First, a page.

Call for Book Chapters: "Mangled and Dismembered: An Interdisciplinary Analyses of Medicalized Bodies and Parts"
Vernon Press invites book chapters for a forthcoming edited volume on the subject of “Mangled and Dismembered: An Interdisciplinary Analyses of Medicalized Bodies and Parts.”
An interdisciplinary analysis of medicalized bodies and parts involves examining the complex relationship between medicine, society, and the human body through the integration of various academic disciplines and cultural representations. This approach recognizes that medicalization—the process by which conditions, behaviors, or aspects of human life are defined and treated as medical issues—has significant implications for individuals and larger society. By drawing on perspectives from different fields, such as literature, disability studies, philosophy, media studies, gender studies, and medical ethics, this analysis aims to provide a comprehensive understanding of the medicalization of bodies and body parts. In the humanities, the concept of medicalized bodies and parts refers to the way in which medicine and medical practices shape our understanding and perception of the human body and its various components. It examines how medical knowledge, technologies, and institutions influence our social, cultural, and historical perspectives on bodies and body parts.
One key aspect of the humanities understanding of medicalized bodies is the recognition that medicine does not simply offer objective and neutral explanations of the human body. Instead, medical knowledge is socially constructed and influenced by cultural, economic, and political factors. This means that medical practices and theories reflect the values, beliefs, and power dynamics of a given society. Disability studies, for instance, explore how cultural beliefs, norms, and power dynamics influence which bodies and body parts are medicalized. For example, scholars might investigate how certain impairments become stigmatized or pathologized, leading to their medicalization. Further, scholars in the humanities examine how medicalization can lead to the marginalization and stigmatization of disabled individuals. It acknowledges that the medicalization of disability often reinforces ableist ideologies, which devalue disabled bodies and experiences. Medical narratives and practices contribute to societal prejudices and discrimination against disabled people. It also investigates the impact of medicalization on disabled individuals' identities, self-perception, and access to social participation and resources.
Canonical literary works demonstrate the need to reckon with human anatomy that influences the concepts of illness, impairment, and bodily conditions. Virginia Woolf’s essay, “On Being Ill” (1926), demonstrates Woolf’s reckoning with the language of pain caused by a toothache. Her tooth, in this essay, is a representation of all the failures of language to correctly capture the essence of pain sensations. In this mind-body dualism, Woolf proposes a way of thinking about parts of her body that are separate from her mental reality. Other recent work in medical humanities demonstrates the problematic—and sometimes necessary—medicalization of bodies and their parts. Vagina Obscura (2022) by Rachel E. Gross, for example, outlines the social, cultural, and political implications of vaginas, starting in Ancient Greece. Gross outlines how gendered bodily anatomy has been marked as inferior due to a patriarchal medical system. In both texts, specific body parts are analyzed through a cultural and political lens where each organ represents larger questions and issues in feminist theory, philosophy, medical ethics, and linguistics.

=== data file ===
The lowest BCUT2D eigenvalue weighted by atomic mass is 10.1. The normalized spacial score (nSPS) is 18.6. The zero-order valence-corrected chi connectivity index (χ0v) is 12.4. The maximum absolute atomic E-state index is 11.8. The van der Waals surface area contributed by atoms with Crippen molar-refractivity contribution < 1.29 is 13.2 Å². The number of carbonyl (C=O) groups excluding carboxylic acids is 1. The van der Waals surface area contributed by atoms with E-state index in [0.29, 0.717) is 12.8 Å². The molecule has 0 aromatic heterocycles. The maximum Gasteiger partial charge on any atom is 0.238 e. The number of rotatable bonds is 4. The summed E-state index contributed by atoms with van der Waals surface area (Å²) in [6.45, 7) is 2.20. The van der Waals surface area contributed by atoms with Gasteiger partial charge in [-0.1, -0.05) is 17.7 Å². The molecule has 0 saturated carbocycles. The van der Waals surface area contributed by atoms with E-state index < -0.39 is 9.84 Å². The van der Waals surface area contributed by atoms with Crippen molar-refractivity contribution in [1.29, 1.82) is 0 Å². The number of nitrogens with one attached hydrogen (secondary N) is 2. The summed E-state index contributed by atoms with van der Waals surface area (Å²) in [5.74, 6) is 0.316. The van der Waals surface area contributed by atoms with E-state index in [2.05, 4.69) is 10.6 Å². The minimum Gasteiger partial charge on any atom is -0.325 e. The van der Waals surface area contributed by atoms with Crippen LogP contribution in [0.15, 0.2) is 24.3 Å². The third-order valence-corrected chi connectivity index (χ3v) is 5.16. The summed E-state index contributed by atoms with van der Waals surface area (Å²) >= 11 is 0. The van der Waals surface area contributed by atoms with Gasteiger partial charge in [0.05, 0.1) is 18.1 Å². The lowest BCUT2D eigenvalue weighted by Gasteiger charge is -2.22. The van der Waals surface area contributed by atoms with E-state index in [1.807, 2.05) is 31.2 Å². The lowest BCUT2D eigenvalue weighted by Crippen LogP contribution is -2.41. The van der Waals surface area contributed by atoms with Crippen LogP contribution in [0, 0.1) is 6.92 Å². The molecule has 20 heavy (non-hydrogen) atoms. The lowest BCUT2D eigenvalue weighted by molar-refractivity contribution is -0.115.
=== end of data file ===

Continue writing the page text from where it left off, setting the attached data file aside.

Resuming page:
This collection will deliberate the medicalization of bodily anatomy and how interdisciplinary work in the humanities handles medical interpretations of the body. Some of the questions that this collection will answer are: How should the medicalization of bodies and body parts involve the process of categorization and classification? How should medical labels, diagnoses, and treatments to different conditions and body parts, influence how individuals perceive themselves and are perceived by others? For example, the classification of certain physical characteristics as abnormal or pathological can lead to stigmatization and marginalization of individuals who possess those characteristics. How does medicalization also involve the commodification of body parts, especially when certain body parts or bodily functions are seen as valuable resources that can be bought, sold, or exploited? How does this raise ethical
questions and debates, particularly in relation to organ transplantation, genetic testing, and reproductive technologies? How do scholars of the humanities understand what constitutes a “normal” or “ideal” body? Most importantly, how can the humanities provide critical insights into the ways in which medicine and medical practices shape our understanding of bodies and body parts?
Scholars of various humanities fields are welcome to submit to this collection that will interrogate various understandings of the medicalization of the body and its organs.
Interdisciplinary papers, essays, and creative pieces are welcome to submit to this edited collection. Papers that examine the social, cultural, and historical dimensions of medicalization, as well as challenge dominant narratives and power dynamics surrounding the human body, are particularly welcome.
Proposals should include the contributor’s/author’s name, a brief biography, and a 500-word abstract. Please send proposals to Maria Rovito (email@example.com).
Proposals due: September 30, 2023
Conditional acceptances: October 20, 2023
Manuscripts due: March 23, 2023